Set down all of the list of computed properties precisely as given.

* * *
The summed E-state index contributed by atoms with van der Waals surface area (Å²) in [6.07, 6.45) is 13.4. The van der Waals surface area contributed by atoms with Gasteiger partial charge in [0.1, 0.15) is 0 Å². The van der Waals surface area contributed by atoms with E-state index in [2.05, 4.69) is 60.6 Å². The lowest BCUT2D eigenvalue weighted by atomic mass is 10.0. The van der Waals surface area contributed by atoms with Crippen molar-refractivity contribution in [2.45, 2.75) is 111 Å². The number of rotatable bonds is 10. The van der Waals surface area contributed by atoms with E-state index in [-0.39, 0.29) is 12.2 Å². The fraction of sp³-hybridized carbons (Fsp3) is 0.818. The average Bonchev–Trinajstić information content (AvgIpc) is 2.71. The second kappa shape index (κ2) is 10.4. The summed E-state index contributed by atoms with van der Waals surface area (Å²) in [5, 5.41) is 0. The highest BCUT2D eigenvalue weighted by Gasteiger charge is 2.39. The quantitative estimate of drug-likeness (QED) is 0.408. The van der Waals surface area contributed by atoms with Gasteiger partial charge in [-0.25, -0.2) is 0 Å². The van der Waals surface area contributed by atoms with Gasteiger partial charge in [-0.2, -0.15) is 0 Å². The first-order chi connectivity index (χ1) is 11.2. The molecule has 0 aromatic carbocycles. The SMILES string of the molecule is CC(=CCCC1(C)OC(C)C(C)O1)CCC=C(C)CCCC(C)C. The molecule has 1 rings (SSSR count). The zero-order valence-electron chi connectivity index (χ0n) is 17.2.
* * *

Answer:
The summed E-state index contributed by atoms with van der Waals surface area (Å²) in [6.07, 6.45) is 13.4. The van der Waals surface area contributed by atoms with Gasteiger partial charge in [0.1, 0.15) is 0 Å². The van der Waals surface area contributed by atoms with E-state index in [2.05, 4.69) is 60.6 Å². The lowest BCUT2D eigenvalue weighted by atomic mass is 10.0. The van der Waals surface area contributed by atoms with Crippen molar-refractivity contribution in [2.45, 2.75) is 111 Å². The number of rotatable bonds is 10. The van der Waals surface area contributed by atoms with E-state index in [-0.39, 0.29) is 12.2 Å². The fraction of sp³-hybridized carbons (Fsp3) is 0.818. The average Bonchev–Trinajstić information content (AvgIpc) is 2.71. The second kappa shape index (κ2) is 10.4. The summed E-state index contributed by atoms with van der Waals surface area (Å²) in [5, 5.41) is 0. The highest BCUT2D eigenvalue weighted by Gasteiger charge is 2.39. The quantitative estimate of drug-likeness (QED) is 0.408. The van der Waals surface area contributed by atoms with Gasteiger partial charge in [-0.25, -0.2) is 0 Å². The van der Waals surface area contributed by atoms with Gasteiger partial charge in [-0.2, -0.15) is 0 Å². The first-order chi connectivity index (χ1) is 11.2. The molecule has 0 aromatic carbocycles. The SMILES string of the molecule is CC(=CCCC1(C)OC(C)C(C)O1)CCC=C(C)CCCC(C)C. The molecule has 1 rings (SSSR count). The zero-order valence-electron chi connectivity index (χ0n) is 17.2.